It is common to allow parameters for a specific handler: for example, if we want to show all pictures, we can allow to specify a page, and usually it is done via query parameters. They are simply added to the URL, separated from the route by ? sign: http://localhost:8080/pictures?page=2. As you can see, we requested the second page of pictures. Alternatively, we can just embed it into the URL itself: http://localhost:8080/pictures/page/2, but the problem here is that if there is more than 1 parameter, URLs will quickly become confusing. Query parameters are not positioned, so we can add as many as we want, as well as remove/add new in the future.

To get it in our server, we use request.url property, which we already used in the routing section. Now, though, we need to separate our URL part from query parameters, and while we can do it manually, it is unnecessary, since it is already implemented in Node.js:

1
2
3
4
5
6
7
8
9
10
const { createServer } = require("http"); createServer((req, res) => { const { query } = require("url").parse(req.url, true); if (query.name) { res.end(`You requested parameter name with value ${query.name}`); } else { res.end("Hello!"); }
}).listen(8080);

Now, if you request any page with query parameter name, you’ll see it in the response, e.g. querying http://localhost:8080/about?name=Seva will return us a string with our name:

1
You requested parameter name with value Seva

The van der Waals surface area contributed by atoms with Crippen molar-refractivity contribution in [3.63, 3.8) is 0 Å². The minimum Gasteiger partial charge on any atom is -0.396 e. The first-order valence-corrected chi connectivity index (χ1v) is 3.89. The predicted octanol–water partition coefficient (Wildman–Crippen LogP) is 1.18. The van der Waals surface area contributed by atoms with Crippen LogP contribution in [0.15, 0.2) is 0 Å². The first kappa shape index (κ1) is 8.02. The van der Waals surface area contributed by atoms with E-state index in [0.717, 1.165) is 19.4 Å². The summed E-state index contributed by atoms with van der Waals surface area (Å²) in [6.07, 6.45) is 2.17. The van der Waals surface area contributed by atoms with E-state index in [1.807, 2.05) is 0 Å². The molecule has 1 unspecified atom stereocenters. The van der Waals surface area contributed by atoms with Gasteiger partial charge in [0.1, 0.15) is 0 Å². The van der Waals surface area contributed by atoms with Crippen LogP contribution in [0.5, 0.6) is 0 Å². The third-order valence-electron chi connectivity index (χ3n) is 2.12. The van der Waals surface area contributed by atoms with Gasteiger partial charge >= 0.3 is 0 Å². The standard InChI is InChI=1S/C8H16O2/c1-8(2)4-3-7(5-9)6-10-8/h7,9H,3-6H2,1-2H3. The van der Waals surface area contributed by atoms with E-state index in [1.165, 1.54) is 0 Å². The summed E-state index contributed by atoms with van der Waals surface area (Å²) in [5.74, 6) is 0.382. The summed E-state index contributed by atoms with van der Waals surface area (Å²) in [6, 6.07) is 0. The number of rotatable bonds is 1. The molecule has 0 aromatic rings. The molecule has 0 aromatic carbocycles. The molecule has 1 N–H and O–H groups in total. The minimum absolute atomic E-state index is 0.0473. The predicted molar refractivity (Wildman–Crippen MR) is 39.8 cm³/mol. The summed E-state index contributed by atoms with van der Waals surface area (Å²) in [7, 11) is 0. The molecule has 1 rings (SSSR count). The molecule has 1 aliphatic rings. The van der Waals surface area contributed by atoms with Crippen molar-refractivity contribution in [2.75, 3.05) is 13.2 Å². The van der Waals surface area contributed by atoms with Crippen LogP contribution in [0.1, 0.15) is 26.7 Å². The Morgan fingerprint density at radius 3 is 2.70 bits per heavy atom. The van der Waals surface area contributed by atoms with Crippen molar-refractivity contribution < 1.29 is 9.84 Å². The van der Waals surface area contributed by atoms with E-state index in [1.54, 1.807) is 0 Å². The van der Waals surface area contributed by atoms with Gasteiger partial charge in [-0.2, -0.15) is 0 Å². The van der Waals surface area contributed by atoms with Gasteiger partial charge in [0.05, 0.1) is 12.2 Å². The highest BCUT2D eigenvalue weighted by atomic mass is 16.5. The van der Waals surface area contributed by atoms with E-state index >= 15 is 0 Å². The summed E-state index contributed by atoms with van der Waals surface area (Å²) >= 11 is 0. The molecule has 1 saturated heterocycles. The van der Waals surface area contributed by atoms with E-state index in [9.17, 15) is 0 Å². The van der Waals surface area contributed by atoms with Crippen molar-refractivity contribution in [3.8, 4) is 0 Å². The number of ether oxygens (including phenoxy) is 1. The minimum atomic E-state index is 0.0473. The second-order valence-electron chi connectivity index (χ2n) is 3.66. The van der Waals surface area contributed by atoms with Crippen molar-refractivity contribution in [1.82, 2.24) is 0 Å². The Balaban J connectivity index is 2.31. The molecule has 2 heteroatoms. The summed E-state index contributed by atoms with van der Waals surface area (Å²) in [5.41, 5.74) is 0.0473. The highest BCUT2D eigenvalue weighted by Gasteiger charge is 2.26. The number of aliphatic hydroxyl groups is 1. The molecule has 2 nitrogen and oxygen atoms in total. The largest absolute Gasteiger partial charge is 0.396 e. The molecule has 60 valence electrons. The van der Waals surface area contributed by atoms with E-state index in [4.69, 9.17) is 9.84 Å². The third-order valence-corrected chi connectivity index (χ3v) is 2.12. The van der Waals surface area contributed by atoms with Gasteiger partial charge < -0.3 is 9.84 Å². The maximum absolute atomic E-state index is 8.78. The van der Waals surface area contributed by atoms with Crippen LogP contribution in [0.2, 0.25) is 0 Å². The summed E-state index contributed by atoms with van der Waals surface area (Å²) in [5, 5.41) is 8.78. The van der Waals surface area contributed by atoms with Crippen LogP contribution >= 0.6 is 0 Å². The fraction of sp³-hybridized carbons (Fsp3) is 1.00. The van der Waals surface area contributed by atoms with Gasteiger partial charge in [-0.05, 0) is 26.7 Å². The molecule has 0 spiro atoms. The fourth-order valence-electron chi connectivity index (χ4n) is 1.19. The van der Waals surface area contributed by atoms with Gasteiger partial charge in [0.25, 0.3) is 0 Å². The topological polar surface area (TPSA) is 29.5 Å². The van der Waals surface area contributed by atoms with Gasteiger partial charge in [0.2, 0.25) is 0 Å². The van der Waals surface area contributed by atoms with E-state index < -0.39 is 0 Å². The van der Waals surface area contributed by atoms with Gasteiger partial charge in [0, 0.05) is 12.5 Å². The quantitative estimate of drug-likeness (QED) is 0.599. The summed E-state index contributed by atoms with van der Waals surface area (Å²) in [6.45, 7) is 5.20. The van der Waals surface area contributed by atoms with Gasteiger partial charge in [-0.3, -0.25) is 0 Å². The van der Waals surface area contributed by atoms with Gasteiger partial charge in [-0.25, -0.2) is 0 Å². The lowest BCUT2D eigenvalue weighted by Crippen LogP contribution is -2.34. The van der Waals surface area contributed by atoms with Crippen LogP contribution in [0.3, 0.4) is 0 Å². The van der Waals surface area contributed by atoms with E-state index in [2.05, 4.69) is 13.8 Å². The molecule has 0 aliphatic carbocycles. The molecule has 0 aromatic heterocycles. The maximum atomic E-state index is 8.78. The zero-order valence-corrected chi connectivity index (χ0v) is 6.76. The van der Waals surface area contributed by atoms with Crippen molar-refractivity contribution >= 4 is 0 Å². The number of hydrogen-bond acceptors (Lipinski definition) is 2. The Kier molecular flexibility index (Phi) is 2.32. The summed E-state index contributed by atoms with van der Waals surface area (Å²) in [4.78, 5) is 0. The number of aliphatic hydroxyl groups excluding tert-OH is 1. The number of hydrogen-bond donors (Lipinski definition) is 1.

Body Content

The last thing we’ll look at is body content. We saw that you can get all information (route and query parameters) from the URL itself, but how can we get actual data sent from the client? You don’t have direct access to it, but it is a reason why request object is also a stream, we can get the passed data reading from this stream. Let’s write a simple server which will expect a JSON object on a POST request, and return 400 status code if it is not a valid JSON:

1
2
3
4
5
6
7
8
9
10
11
12
13
14
15
16
17
18
19
20
21
22
23
24
25
const { createServer } = require("http"); createServer((req, res) => { if (req.method === "POST") { let data = ""; req.on("data", chunk => { data += chunk; }); req.on("end", () => { try { const requestData = JSON.parse(data); requestData.ourMessage = "success"; res.setHeader("Content-Type", "application/json"); res.end(JSON.stringify(requestData)); } catch (e) { res.statusCode = 400; res.end("Invalid JSON"); } }); } else { res.statusCode = 400; res.end("Unsupported method, please POST a JSON object"); }
}).listen(8080);

The easiest way to test it is to use curl. At first, let query with a GET method:

1
2
> curl http://localhost:8080
Unsupported method, please POST a JSON object

Now, let’s make a _POST request with random string as our data:

1
2
> curl -X POST -d "some random string" http://localhost:8080
Invalid JSON

Finally, let’s make a correct response and see at as a result:

1
2
> curl -X POST -d '{"property": true}' http://localhost:8080
{"property":true,"ourMessage":"success"}

Conclusion

As you can see, there is a lot of tedious work in handling every request using only built-in modules – like remembering to close the response stream every time, or setting a Content-Type: application/json header with stringifying JSON every time you send an object, or parsing query parameters, or writing your own routing system… All of this was already done, just remember that under the hood it uses these core methods, and don’t be afraid to look inside how it actually works.